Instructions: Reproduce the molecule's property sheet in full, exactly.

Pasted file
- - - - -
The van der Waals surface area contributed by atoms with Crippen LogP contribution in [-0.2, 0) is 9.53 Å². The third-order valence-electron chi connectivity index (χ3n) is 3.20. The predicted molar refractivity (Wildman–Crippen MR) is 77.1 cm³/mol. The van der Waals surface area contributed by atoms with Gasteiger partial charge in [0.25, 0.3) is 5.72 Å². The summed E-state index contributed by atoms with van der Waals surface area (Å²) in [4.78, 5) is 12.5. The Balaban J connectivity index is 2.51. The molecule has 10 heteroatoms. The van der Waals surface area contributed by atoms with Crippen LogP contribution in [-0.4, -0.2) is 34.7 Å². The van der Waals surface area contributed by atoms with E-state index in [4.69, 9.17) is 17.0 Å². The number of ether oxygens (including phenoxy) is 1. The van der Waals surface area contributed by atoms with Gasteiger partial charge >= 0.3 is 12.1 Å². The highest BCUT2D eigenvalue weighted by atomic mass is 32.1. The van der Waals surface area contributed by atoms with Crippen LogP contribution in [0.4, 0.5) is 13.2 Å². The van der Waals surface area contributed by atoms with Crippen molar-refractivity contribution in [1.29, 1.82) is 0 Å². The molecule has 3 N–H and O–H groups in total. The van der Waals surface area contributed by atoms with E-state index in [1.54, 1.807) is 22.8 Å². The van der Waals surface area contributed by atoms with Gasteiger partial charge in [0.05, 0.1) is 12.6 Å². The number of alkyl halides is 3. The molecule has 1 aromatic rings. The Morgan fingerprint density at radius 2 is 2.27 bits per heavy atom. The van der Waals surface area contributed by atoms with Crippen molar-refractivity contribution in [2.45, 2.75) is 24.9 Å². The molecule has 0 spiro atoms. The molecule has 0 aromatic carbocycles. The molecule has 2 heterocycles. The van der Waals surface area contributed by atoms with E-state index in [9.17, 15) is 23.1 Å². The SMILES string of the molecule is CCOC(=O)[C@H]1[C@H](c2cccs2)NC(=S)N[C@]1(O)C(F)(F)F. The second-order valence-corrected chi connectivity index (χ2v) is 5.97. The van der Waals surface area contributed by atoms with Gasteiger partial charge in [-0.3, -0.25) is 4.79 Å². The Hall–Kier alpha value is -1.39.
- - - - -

The van der Waals surface area contributed by atoms with Crippen LogP contribution in [-0.2, 0) is 9.53 Å². The third-order valence-electron chi connectivity index (χ3n) is 3.20. The predicted molar refractivity (Wildman–Crippen MR) is 77.1 cm³/mol. The van der Waals surface area contributed by atoms with Gasteiger partial charge in [0.25, 0.3) is 5.72 Å². The summed E-state index contributed by atoms with van der Waals surface area (Å²) in [4.78, 5) is 12.5. The Balaban J connectivity index is 2.51. The molecule has 10 heteroatoms. The van der Waals surface area contributed by atoms with Crippen LogP contribution in [-0.4, -0.2) is 34.7 Å². The van der Waals surface area contributed by atoms with E-state index in [4.69, 9.17) is 17.0 Å². The number of ether oxygens (including phenoxy) is 1. The van der Waals surface area contributed by atoms with Gasteiger partial charge >= 0.3 is 12.1 Å². The highest BCUT2D eigenvalue weighted by atomic mass is 32.1. The van der Waals surface area contributed by atoms with Crippen LogP contribution in [0.4, 0.5) is 13.2 Å². The van der Waals surface area contributed by atoms with Crippen molar-refractivity contribution in [1.29, 1.82) is 0 Å². The molecule has 3 N–H and O–H groups in total. The van der Waals surface area contributed by atoms with E-state index in [1.54, 1.807) is 22.8 Å². The van der Waals surface area contributed by atoms with Gasteiger partial charge in [0.05, 0.1) is 12.6 Å². The number of alkyl halides is 3. The molecule has 1 aromatic rings. The Morgan fingerprint density at radius 2 is 2.27 bits per heavy atom. The van der Waals surface area contributed by atoms with Crippen molar-refractivity contribution in [2.45, 2.75) is 24.9 Å². The molecule has 0 spiro atoms. The molecule has 0 aromatic carbocycles. The molecule has 2 heterocycles. The van der Waals surface area contributed by atoms with E-state index in [9.17, 15) is 23.1 Å². The SMILES string of the molecule is CCOC(=O)[C@H]1[C@H](c2cccs2)NC(=S)N[C@]1(O)C(F)(F)F. The second-order valence-corrected chi connectivity index (χ2v) is 5.97. The van der Waals surface area contributed by atoms with Gasteiger partial charge in [-0.3, -0.25) is 4.79 Å². The Hall–Kier alpha value is -1.39.